Mitsubishi Lancer review
The Mitsubishi Lancer offers space, practicality and superb value, albeit in a slightly ungainly hatchback package
The Mitsubishi Lancer was first launched in 1973, and is now in its ninth generation. This is the first Lancer to be sold as a hatchback since the fifth generation was unveiled in 1988, and is one of the most practical models in the firm’s range. The Lancer takes styling inspiration from the fire-breathing Evo X model, but it but battles against more practical value for money competition like the Skoda Octavia and Chevrolet Cruze. A roomy cabin, generous standard kit and an inclusive service plan make it more competitive than it might first appear.
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The Mitsubishi Lancer shares its basic chassis and bodywork with the Evo X super saloon, but it's fair to say that the Lancer hatchback is less pleasing on the eye than the four-door version. Up front there’s the aggressive grille and lights seen on the Evo X, and at the rear the large roof-spoiler adds sporting flair, but these elements fail to hide the awkward proportions. It’s certainly not as visually pleasing as the Chevrolet Cruze hatch. The cabin’s neat design makes up some lost ground, yet the quality could be better, being leagues away from the soft-touch plastics found in the Skoda Octavia, and the dated switchgear is a disappointment.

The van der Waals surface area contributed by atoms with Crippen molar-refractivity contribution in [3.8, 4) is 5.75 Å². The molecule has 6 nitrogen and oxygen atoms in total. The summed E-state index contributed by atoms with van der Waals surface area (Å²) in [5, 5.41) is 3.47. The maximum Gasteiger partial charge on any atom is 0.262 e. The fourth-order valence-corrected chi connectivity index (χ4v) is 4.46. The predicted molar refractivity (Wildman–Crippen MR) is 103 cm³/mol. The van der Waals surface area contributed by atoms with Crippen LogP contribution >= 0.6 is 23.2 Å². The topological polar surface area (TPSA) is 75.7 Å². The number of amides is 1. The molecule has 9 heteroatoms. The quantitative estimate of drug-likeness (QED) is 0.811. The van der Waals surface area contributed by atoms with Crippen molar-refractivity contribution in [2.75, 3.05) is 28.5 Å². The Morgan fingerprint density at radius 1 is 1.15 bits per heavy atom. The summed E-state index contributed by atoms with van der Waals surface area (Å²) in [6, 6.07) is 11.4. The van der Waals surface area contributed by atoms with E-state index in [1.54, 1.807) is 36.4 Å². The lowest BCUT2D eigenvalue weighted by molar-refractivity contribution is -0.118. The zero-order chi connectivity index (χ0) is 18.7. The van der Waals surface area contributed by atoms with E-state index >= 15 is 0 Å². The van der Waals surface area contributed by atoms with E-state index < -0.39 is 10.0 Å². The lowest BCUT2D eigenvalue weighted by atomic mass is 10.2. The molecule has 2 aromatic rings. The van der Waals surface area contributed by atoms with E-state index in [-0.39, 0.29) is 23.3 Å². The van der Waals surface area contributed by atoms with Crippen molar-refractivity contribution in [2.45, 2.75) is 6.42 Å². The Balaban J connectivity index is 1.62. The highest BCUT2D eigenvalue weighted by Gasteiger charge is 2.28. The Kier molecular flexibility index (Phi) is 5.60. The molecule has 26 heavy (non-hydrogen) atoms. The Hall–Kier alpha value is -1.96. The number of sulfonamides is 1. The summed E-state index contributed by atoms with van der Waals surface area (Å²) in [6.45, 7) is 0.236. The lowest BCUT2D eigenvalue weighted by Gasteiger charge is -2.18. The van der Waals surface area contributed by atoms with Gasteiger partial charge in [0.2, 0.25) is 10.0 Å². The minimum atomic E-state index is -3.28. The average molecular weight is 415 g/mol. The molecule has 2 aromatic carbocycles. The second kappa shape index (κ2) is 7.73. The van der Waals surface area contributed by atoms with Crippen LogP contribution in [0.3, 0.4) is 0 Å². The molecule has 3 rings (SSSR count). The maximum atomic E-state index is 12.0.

If you’re looking for a Mitsubishi Lancer that is fun to drive, then you should focus your attention on the Evo X models. The standard hatchback, whether fitted with the 2.0-litre diesel or 1.8-litre petrol engine, suffers from excessive body roll. Worse still, the stiff suspension means the Lancer crashes over anything but a perfect surface. And although the diesel is relatively economical, it’s noisy, while the petrol lacks the urge of its oil-burning brother. Short gearing helps boost acceleration, but the imprecise change doesn’t encourage you to swap between ratios.
The Lancer comes with electronic stability control, traction control, Isofix child seat mounts, emergency brake assist, a passenger airbag deactivation switch and a full complement of airbags. It scored five stars in its Euro NCAP crash test, too. Mitsubishi hasn't performed particularly well in the Driver Power surveys, with average ratings for the make and its dealers.
Despite being a hatchback, the Mitsubishi Lancer doesn’t have as large a boot as you may expect – with the seats in place there’s only 344 litres available. Things improve when the rear bench is folded flat, as space increases to 1,349 litres. That’s still 241 and 104-litres down on the space available from the Skoda Octavia hatchback. Still, the Mitsubishi Lancer does boast plenty of rear legroom and the large glass area means visibility is good.
A fixed-price servicing plan means Lancer servicing ranges from £400 to £500, depending on the model chosen, and covers the car for three years and the first 37,500 miles. However, the 1.8-litre petrol engine is only available with an automatic gearbox and chucks out 191g/km of CO2, while the six-speed manual diesel emits 163g/km. The end result is annual road tax bills that are much higher than its competitors. At least the diesel is economical, with a combined economy of 45.6mpg, and all models are relatively well equipped.